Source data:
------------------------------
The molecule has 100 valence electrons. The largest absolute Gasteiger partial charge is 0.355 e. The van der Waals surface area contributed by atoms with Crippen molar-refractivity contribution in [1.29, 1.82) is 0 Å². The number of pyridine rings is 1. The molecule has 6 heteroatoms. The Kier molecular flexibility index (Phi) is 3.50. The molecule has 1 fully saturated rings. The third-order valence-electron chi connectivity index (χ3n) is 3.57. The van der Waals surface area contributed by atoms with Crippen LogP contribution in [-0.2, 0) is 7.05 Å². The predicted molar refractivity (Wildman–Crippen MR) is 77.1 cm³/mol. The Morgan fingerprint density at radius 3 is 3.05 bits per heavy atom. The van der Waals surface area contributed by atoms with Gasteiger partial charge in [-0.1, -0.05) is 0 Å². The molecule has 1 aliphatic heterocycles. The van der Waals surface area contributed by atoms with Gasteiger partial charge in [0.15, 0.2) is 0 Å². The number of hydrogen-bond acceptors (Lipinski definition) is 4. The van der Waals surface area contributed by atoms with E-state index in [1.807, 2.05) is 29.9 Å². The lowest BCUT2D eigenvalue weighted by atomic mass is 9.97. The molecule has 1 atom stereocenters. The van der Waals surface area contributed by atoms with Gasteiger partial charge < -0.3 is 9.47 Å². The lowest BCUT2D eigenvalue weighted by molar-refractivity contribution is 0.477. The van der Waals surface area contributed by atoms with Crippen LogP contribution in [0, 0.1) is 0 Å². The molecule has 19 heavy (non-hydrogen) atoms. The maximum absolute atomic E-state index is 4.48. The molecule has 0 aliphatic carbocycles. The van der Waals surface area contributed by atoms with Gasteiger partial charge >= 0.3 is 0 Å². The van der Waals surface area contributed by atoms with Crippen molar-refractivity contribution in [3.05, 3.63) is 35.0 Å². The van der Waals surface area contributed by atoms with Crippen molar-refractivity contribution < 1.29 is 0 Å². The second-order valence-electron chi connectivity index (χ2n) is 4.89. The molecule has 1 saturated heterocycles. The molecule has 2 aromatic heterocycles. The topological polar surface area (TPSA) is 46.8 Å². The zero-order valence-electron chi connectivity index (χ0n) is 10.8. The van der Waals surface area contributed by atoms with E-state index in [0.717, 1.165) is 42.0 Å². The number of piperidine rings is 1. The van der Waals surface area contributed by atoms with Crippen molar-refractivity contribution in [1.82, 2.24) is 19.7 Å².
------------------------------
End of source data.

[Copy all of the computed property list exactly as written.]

The molecule has 100 valence electrons. The largest absolute Gasteiger partial charge is 0.355 e. The van der Waals surface area contributed by atoms with Crippen molar-refractivity contribution in [1.29, 1.82) is 0 Å². The number of pyridine rings is 1. The molecule has 6 heteroatoms. The Kier molecular flexibility index (Phi) is 3.50. The molecule has 1 fully saturated rings. The third-order valence-electron chi connectivity index (χ3n) is 3.57. The van der Waals surface area contributed by atoms with Crippen LogP contribution in [-0.2, 0) is 7.05 Å². The predicted molar refractivity (Wildman–Crippen MR) is 77.1 cm³/mol. The Morgan fingerprint density at radius 3 is 3.05 bits per heavy atom. The van der Waals surface area contributed by atoms with Gasteiger partial charge in [-0.1, -0.05) is 0 Å². The molecule has 1 aliphatic heterocycles. The van der Waals surface area contributed by atoms with Gasteiger partial charge in [0.15, 0.2) is 0 Å². The number of hydrogen-bond acceptors (Lipinski definition) is 4. The van der Waals surface area contributed by atoms with E-state index in [1.807, 2.05) is 29.9 Å². The lowest BCUT2D eigenvalue weighted by atomic mass is 9.97. The molecule has 1 atom stereocenters. The van der Waals surface area contributed by atoms with Gasteiger partial charge < -0.3 is 9.47 Å². The lowest BCUT2D eigenvalue weighted by molar-refractivity contribution is 0.477. The van der Waals surface area contributed by atoms with Crippen LogP contribution in [0, 0.1) is 0 Å². The molecule has 19 heavy (non-hydrogen) atoms. The maximum absolute atomic E-state index is 4.48. The molecule has 0 aliphatic carbocycles. The van der Waals surface area contributed by atoms with Gasteiger partial charge >= 0.3 is 0 Å². The van der Waals surface area contributed by atoms with Crippen molar-refractivity contribution in [3.05, 3.63) is 35.0 Å². The van der Waals surface area contributed by atoms with Crippen molar-refractivity contribution < 1.29 is 0 Å². The second-order valence-electron chi connectivity index (χ2n) is 4.89. The molecule has 1 saturated heterocycles. The molecule has 2 aromatic heterocycles. The topological polar surface area (TPSA) is 46.8 Å². The zero-order valence-electron chi connectivity index (χ0n) is 10.8. The van der Waals surface area contributed by atoms with E-state index in [0.717, 1.165) is 42.0 Å². The number of piperidine rings is 1. The van der Waals surface area contributed by atoms with Crippen molar-refractivity contribution in [1.82, 2.24) is 19.7 Å².